Where we’ve come from – introduction

The Johannesburg Bach Choir was established in 1964. The following is a short history up to 2000, written by Ken Fuller, a former chairman of the JBC.


The Johannesburg Bach Choir was formed in 1964 by Tony Fell (pictured below) with the object of performing the lesser-known and smaller-scale works of J.S. Bach, in particular the cantatas.

Tony Fell, who graduated from King’s College, Cambridge, used to sing in the College choirs and play cello in the orchestra. Once in Johannesburg, he joined the Nicolson Choir and often assisted the conductor, Mr Guy Nicolson, who was headmaster of the Ridge Preparatory School in Parktown. Tony Fell also directed the music of The Beggar’s Opera when this was staged in Johannesburg by the Trinity Players in 1962.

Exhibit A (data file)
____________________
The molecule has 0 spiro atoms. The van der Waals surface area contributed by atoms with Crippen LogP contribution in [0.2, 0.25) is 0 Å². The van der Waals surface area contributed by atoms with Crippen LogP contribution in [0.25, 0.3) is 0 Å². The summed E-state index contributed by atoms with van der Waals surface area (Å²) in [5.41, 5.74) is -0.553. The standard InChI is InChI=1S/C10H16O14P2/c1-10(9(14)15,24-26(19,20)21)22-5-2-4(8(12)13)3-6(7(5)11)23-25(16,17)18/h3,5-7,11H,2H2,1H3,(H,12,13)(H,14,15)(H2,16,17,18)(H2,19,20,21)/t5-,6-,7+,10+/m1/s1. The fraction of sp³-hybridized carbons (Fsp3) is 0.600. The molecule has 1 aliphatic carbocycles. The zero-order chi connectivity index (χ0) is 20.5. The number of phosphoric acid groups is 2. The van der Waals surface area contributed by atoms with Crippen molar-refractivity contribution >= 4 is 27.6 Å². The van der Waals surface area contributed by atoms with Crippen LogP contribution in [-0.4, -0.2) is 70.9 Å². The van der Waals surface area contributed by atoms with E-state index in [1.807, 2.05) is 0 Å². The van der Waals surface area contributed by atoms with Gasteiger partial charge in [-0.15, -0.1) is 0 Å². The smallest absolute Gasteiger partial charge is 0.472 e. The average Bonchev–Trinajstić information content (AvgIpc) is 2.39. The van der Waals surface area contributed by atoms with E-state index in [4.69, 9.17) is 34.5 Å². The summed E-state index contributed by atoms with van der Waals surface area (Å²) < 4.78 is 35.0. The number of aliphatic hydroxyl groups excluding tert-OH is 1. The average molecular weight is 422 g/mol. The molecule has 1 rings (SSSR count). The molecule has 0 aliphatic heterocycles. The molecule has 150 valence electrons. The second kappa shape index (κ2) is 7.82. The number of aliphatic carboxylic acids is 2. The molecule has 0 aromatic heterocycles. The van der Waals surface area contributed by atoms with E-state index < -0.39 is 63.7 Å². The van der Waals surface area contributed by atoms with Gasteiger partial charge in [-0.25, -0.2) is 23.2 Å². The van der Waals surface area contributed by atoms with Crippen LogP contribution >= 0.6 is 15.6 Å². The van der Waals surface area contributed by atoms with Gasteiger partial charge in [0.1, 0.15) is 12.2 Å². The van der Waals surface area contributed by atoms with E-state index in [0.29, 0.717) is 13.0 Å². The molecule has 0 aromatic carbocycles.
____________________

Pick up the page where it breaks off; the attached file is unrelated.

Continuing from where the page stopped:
When the Nicolson Choir disbanded due to the ill-health of Guy Nicolson, Mr Colin Anderson, a well-known Johannesburg mining man, suggested that Fell should “do Bach’s Cantatas which have never been performed live in Johannesburg”. This idea was not new to Fell, but, encouraged, he discussed the proposal with musically talented Barbara Bailey of Rosebank, and soon a small choir of about ten voices started rehearsing at the home of her parents, Dr and Mrs H. Epstein in Oxford Road, Illovo.

The Johannesburg Bach Choir’s first public concert, conducted by Tony Fell, was given on 1 September 1964 at St Catherine’s Church in Bramley, one of Johannesburg’s northern suburbs.

Since then, and under other conductors, the choir has developed and continues to perform in public, usually twice a year.

Above: Tony Fell

The first ten years

1975 – 1984

1985 – 2000